Based on the corrections observed at the end of prior growth cycles, we assume that prices could trend gradually towards that level observed since 2000. Specifically, the drop in prices observed in previous real estate recessions (1979-1982 and 1992-1995) totalled the size of the price increases accumulated during the period of growth. Applying that trend to the current situation would imply a price correction of around 8%, which would leave housing prices back at the levels observed in early 2003.
The consequences for the economy of a correction of that magnitude would be smaller than during the last recession (2007-2013). This is due to the price accumulation with respect to the long-term average of just 8%, i.e., nearly five times smaller than during the last real estate bubble. [3] In addition, the price corrections would likely be concentrated in certain cities and coastal regions, the only areas to have seen significant price growth in recent years (unlike during the last bubble, which was fairly widespread geographically, as noted above). As a result, the wealth effect on household consumption would be limited.
Elsewhere, the impact of the price correction on banks’ assets would also be limited since the market boom has been driven by cyclical growth and not overexposure to mortgages. Loans to developers and to finance house purchases or refurbishments have fallen as a percentage of total bank loans and are approaching the European average.
Nor do we expect a significant correction in the construction sector, which has steered clear of the supply glut that characterised the last bubble (see analysis above).
Final observations
An analysis of the last 50 years shows that, historically, the real estate sector has always moved in tandem with the economic cycle. As a result, with the Spanish economy entering a slowdown, the growth in housing prices can be expected to ease in the coming years. The impact of the end of this cycle will probably be moderate thanks to the fact that this time around there is no evidence of significant imbalances in the real estate market of the kind on display in prior crises. Specifically, we have analysed housing prices, household debt in relation to income, banks’ exposure to the mortgage segment and the size of the construction sector. In all cases, we note that the imbalances are significantly smaller than at the start of the last crisis, concluding that the economic impact of any market correction will similarly be smaller.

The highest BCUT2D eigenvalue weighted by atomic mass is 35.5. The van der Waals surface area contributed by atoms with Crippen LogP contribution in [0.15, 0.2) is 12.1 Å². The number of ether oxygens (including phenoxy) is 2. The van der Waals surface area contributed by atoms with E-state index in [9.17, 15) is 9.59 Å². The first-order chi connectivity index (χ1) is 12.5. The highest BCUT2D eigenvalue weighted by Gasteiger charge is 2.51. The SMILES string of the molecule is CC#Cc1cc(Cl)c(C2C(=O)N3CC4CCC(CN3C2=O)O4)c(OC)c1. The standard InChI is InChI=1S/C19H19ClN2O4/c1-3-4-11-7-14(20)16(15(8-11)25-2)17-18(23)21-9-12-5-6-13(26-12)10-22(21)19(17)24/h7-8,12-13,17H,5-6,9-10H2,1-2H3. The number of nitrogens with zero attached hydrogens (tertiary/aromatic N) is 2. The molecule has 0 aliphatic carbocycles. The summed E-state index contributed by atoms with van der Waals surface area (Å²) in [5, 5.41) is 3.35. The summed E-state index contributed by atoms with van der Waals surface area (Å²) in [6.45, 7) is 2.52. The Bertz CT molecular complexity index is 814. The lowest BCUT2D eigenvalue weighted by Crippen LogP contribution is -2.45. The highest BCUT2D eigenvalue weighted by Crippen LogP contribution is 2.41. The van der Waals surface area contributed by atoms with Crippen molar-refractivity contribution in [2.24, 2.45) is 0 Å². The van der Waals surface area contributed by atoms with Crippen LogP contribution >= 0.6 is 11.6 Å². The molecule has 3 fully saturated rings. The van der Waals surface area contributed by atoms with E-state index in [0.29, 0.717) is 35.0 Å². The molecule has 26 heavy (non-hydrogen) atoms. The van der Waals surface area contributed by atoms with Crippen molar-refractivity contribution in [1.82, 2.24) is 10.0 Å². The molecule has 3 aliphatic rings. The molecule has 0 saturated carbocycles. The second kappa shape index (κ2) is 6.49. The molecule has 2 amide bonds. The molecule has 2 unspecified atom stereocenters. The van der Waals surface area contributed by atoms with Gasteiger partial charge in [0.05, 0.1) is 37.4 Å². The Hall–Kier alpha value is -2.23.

Lastly, interest rates and borrowing terms are expected to remain favourable for a protracted period of time, shaped by the ECB’s monetary policy (Borio, 2019 and IMF, 2019). That should prop up demand in the short term, albeit posing risks to financial stability in the longer term.
For further analysis of the slowdown in the Spanish economy, refer to Torres and Fernández, 2019.
The existence of a difference with respect to the historical average need not necessarily imply an imbalance. In Spain, for example, other indicators, such as affordability, are below the long-run averages. Moreover, estimation of the equilibrium price requires detailed empirical analysis of the trends in supply and demand which go beyond the scope of this paper.
As noted earlier, by ‘over-valuation’ we mean a deviation in cost-to-income ratios from long-term averages. It is, therefore, a purely statistical concept, which does not necessarily reflect a housing market imbalance.
BORIO, C. (2019). Vulnerabilities in the international monetary and financial system.

EUROPEAN SYSTEMIC RISK BOARD, ESRB. (2019). Vulnerabilities in the residential real estate sectors of the EEA countries, September.

INTERNATIONAL MONETARY FUND. (2019). Global Financial Stability Report: Lower for Longer.

TORRES, R. and FERNÁNDEZ, M. J. (2019). The Spanish economy in 2018 and forecasts for 2019-2021. Spanish Economic and Financial Outlook, Volume 8, No. 1.
Carlos Ocana P. de Tudela. General Director, Funcas

Raymond Torres. Director for Macroeconomic and International Analysis, Funcas